History 20th Century Tattoos
Subcultural Tendencies Tattoos as Bricolage

Summary & Bibliography

click on thumbnails below to see

The Tattoos:

War Tattoos

The period between the First and Second World Wars has been dubbed the “Golden Age of Tattooing” (DeMello 2000:63). American servicemen in the army and navy tattooed as acts of patriotism and nationalism, group identity, memorial dedications to home, girlfriends, wives and family and the wars themselves. Click on the thumbnails below to see the tattoos.

Tattoos during this period included American flags and eagles, military insignia, ships and tanks, anchors and seamen, “girlie tattoos” (nude or semi-nude women), names of girlfriends, wives and “mom” (the “vow tattoo”), swords, daggers, guns, animals, roses, flowers, hearts and various sea and air themes (DeMello 2000:64-65). Tattoos were most commonly placed on highly visible areas, the upper and lower arms, the back, chest and calves. Tattoo colours were simple and often monochromatic, typically black or blue or red. These tattoos were images often derived from popular culture (and, importantly, from prior tattoo subcultures) and were, for obvious reasons during the wars, almost exclusively a male practice. The tattoos connoted a bond between men forged by patriotic and militaristic duty, and, by necessary association, masculinity and power.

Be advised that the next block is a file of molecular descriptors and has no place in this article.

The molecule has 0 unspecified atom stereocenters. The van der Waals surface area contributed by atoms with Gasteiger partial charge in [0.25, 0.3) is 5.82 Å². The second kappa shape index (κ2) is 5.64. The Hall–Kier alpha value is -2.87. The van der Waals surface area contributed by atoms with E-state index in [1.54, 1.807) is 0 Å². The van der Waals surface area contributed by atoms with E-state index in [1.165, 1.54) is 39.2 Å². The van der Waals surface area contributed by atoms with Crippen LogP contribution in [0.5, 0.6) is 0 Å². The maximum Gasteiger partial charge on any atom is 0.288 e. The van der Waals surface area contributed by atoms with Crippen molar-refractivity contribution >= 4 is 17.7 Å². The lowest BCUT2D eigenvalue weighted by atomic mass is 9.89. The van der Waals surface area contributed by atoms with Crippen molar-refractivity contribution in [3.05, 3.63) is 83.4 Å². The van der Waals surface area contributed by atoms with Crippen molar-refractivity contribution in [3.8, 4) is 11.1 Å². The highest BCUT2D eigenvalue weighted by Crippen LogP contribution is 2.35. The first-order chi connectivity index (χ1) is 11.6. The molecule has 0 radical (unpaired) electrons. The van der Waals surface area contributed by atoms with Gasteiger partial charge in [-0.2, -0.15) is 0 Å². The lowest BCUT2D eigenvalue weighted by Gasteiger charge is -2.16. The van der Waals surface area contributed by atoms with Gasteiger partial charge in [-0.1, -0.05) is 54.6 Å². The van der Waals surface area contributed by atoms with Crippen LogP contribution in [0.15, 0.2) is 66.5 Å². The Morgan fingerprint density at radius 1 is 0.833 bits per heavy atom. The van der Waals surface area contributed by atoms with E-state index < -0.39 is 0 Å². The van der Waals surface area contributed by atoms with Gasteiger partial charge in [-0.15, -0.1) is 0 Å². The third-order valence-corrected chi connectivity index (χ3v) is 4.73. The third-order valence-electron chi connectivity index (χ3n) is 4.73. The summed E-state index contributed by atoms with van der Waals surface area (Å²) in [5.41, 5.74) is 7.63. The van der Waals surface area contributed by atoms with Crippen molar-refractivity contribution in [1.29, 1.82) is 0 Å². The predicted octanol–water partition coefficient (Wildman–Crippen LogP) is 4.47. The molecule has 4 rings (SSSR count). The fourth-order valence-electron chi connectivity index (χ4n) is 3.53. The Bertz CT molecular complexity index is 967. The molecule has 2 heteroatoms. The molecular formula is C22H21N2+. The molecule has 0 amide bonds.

Have a look at some Prison and Biker style tattoos next.








'Under the Skin', Copyright 2004, Tony Hewer.